I am not saying that the domestic car manufacturers don't have some ground to make up. But the rate of quality improvement of domestic car makers over the past five years is much higher than that of the Japanese car makers. Lexus is a premium car manufacturer from a quality standpoint. But if you take their numbers out of the Toyota overall quality numbers, the Toyota brand vehicles aren't all that great from a quality standpoint. But customer surveys, based on opinion, give them higher marks because of what they perceive, not because of what they see.

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December 14th, 2005, 10:30 pm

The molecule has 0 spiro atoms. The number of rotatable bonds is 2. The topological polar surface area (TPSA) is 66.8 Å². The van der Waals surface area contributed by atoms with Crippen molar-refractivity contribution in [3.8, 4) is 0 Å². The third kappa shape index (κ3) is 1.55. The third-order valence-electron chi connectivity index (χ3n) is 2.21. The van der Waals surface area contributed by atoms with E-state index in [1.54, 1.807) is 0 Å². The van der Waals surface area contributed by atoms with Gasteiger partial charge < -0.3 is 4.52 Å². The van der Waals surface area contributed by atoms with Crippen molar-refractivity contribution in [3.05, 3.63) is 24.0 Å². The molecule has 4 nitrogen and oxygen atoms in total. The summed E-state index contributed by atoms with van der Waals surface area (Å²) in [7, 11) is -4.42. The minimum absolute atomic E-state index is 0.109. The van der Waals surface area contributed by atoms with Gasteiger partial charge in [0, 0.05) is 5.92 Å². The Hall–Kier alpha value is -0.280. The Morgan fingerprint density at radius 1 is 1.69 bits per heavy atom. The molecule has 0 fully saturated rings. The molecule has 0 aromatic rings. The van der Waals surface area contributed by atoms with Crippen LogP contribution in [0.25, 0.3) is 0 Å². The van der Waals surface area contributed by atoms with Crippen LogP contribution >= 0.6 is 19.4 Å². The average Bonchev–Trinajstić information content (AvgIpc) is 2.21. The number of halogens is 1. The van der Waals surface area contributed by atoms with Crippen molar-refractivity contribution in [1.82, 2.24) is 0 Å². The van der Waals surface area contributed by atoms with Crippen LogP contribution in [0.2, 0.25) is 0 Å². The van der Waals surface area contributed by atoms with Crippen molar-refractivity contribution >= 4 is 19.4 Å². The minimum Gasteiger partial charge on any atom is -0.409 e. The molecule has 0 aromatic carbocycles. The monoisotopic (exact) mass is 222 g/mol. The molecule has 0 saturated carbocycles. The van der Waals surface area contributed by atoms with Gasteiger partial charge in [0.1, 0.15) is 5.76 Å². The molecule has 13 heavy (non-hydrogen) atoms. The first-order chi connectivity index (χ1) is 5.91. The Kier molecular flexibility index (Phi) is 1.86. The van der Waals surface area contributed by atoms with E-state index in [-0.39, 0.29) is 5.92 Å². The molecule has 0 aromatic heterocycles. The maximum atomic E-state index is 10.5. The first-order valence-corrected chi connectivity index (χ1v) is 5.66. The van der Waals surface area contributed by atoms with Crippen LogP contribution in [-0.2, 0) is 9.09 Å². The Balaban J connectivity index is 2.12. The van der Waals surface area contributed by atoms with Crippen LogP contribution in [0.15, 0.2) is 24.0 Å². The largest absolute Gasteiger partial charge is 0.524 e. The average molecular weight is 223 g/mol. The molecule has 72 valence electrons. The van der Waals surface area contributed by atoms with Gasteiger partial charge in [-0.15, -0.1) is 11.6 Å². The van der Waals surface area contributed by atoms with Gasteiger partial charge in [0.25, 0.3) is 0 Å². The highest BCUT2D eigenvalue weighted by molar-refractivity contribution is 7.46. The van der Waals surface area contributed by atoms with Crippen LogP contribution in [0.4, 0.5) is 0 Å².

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I never meant that you wouldn't be successful, or your company, but you would be affected by a domestic car manufacturer going out of business. It would have more far reaching affects than you may realize.


That is very true. Hardly anyone would be unaffected, the auto industry is connected to so many industries. For example, my dad sells pumps to Delphi for a small business which almost went under when Delphi declared bankruptcy because they owed the company so much money. We are just one little company who sells to a supplier. The chain reactions of Ford or GM declaring bankruptcy would be gigantic.

Just my little contribution.

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December 14th, 2005, 10:52 pm